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Khirbet Khizeh

4.6 out of 5 stars 11 customer reviews
ISBN-13: 978-9659012596
ISBN-10: 9659012594
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Editorial Reviews

Review

"Years after the tragic events it describes, Khirbet Khizeh retains its disturbing relevance... Conveying in vivid microcosm the moral ambiguities attending Israel's establishment in 1948, Khirbet Khizeh resonates as both historical experience and art." --The Times Literary Supplement

"An exhilarating masterwork. Ibis (a genuine beacon of hope) publishes an ecumenical list of elegant books from 'Levantine' authors, whatever their background. They have surpassed themselves with a terrific translation of S. Yizhar's classic novella.... Khirbet Khizeh endures to bear a bitter witness that transcends allegiance or affinity.... Readers should rush to share its still-shocking wisdom." --The Independent

"The translation, like the afterword, makes it clear that [with the English publication of Khirbet Khizeh] we are confronted not with a political-humanistic pamphlet so much as with a literary work of extraordinary power." --Ha'aretz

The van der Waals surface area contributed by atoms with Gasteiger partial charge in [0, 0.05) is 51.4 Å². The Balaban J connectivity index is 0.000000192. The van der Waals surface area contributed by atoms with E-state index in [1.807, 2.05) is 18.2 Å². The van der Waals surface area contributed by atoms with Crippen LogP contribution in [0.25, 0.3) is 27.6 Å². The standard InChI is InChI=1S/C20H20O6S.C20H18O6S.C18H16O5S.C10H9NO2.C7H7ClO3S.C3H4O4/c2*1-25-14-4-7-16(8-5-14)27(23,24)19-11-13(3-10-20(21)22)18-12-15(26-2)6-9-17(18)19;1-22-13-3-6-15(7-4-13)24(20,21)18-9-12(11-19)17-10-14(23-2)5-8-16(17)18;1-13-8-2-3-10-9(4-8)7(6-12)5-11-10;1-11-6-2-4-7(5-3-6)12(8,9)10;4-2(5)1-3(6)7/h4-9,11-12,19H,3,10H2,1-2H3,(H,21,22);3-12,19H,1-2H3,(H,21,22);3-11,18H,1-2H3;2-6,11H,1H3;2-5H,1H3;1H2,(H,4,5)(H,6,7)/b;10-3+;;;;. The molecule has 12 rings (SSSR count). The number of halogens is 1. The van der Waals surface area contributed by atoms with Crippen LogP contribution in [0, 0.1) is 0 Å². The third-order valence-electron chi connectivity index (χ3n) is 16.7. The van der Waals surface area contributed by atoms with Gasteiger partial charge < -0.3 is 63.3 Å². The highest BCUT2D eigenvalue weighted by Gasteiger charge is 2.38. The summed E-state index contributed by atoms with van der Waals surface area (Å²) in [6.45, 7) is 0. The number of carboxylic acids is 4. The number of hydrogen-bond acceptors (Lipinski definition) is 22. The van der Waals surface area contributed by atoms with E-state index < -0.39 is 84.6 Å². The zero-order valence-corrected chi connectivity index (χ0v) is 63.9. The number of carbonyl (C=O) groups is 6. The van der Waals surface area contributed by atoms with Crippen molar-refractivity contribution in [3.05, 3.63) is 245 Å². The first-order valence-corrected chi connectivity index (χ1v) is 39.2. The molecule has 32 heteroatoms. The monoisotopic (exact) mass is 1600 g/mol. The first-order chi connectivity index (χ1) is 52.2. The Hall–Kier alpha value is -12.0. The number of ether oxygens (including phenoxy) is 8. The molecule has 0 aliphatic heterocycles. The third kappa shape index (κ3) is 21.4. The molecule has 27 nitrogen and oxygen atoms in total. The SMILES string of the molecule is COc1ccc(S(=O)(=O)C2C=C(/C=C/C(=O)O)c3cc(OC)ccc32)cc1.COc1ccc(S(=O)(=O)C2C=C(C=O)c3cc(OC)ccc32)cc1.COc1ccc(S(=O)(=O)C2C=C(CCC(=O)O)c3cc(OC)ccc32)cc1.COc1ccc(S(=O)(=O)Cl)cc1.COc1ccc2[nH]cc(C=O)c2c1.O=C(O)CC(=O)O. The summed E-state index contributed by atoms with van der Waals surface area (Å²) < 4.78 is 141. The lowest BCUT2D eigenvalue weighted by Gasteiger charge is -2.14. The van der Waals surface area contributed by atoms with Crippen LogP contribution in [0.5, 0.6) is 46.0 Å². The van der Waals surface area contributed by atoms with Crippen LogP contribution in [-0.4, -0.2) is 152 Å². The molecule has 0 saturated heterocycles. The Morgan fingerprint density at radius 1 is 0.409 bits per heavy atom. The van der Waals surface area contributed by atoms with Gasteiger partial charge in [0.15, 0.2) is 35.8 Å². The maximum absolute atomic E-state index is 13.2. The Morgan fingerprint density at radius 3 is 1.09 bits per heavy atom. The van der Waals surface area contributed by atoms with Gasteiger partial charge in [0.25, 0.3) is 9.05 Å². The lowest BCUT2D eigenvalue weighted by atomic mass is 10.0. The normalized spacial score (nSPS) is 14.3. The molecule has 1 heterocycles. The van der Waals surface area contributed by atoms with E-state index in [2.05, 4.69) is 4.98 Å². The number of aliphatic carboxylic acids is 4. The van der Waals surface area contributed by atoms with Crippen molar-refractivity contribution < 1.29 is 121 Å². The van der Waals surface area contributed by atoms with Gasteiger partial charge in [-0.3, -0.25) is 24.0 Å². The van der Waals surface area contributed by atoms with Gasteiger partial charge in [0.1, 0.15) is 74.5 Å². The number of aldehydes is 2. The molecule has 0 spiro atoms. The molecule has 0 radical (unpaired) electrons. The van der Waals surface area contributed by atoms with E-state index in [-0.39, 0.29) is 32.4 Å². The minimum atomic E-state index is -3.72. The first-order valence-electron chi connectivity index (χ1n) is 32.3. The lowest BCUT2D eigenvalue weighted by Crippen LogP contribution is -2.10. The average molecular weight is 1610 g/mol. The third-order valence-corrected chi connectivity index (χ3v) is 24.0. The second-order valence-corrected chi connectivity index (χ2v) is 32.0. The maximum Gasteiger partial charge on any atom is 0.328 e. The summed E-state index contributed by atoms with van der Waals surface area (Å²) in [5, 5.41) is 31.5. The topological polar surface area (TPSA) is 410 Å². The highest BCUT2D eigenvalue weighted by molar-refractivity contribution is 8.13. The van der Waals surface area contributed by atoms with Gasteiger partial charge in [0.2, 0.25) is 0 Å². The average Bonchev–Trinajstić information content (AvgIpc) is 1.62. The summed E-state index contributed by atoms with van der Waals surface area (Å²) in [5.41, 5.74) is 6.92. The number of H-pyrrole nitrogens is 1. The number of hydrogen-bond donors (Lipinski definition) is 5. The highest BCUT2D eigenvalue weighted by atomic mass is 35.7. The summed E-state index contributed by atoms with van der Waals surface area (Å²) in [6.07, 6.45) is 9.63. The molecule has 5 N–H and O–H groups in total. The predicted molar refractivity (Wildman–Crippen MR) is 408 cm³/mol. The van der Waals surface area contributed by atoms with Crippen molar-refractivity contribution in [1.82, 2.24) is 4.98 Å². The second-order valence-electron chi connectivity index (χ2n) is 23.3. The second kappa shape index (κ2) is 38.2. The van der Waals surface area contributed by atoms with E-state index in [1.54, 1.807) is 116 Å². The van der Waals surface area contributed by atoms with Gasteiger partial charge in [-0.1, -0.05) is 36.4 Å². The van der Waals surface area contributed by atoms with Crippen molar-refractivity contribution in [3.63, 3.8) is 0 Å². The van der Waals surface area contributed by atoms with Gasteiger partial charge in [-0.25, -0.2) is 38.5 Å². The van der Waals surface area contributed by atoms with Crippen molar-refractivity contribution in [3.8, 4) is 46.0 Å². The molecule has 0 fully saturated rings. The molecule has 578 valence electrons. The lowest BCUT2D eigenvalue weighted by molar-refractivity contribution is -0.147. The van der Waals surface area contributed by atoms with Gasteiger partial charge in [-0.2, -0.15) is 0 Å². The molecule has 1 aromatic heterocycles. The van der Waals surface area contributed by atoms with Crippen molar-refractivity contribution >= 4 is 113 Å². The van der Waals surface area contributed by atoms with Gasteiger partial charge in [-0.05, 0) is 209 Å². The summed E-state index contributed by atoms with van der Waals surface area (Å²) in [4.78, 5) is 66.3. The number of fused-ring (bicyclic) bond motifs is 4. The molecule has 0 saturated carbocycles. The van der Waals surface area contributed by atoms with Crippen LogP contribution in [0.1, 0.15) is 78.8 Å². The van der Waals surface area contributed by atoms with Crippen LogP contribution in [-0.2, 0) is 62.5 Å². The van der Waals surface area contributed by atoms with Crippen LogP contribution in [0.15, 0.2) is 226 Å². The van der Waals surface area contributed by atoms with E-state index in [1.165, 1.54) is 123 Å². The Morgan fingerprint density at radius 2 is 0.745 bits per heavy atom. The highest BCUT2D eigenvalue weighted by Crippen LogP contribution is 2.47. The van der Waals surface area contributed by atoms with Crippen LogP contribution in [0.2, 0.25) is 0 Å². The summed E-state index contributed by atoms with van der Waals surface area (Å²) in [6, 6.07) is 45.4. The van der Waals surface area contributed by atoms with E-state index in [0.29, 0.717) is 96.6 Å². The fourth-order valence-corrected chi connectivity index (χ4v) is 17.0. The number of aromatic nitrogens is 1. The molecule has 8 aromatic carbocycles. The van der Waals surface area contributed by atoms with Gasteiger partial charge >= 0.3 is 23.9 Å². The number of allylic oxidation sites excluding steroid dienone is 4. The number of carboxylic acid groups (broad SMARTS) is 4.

About the Author

Yizhar Smilansky (27 September 1916 - 21 August 2006), better known by his pen name S. Yizhar, was an Israeli writer and a great innovator in modern Hebrew literature. His pen name was given to him by the poet and editor Yitzhak Lamdan, when in 1938 he published Yizhar's first story "Ephraim Goes Back to Alfalfa" in his literary journal Galleons. From then on, Yizhar signed his works with his pen name.
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Product Details

  • Paperback: 134 pages
  • Publisher: Ibis Editions (April 21, 2008)
  • Language: English
  • ISBN-10: 9659012594
  • ISBN-13: 978-9659012596
  • Product Dimensions: 0.5 x 5 x 6.8 inches
  • Shipping Weight: 3.2 ounces
  • Average Customer Review: 4.6 out of 5 stars  See all reviews (11 customer reviews)
  • Amazon Best Sellers Rank: #649,259 in Books (See Top 100 in Books)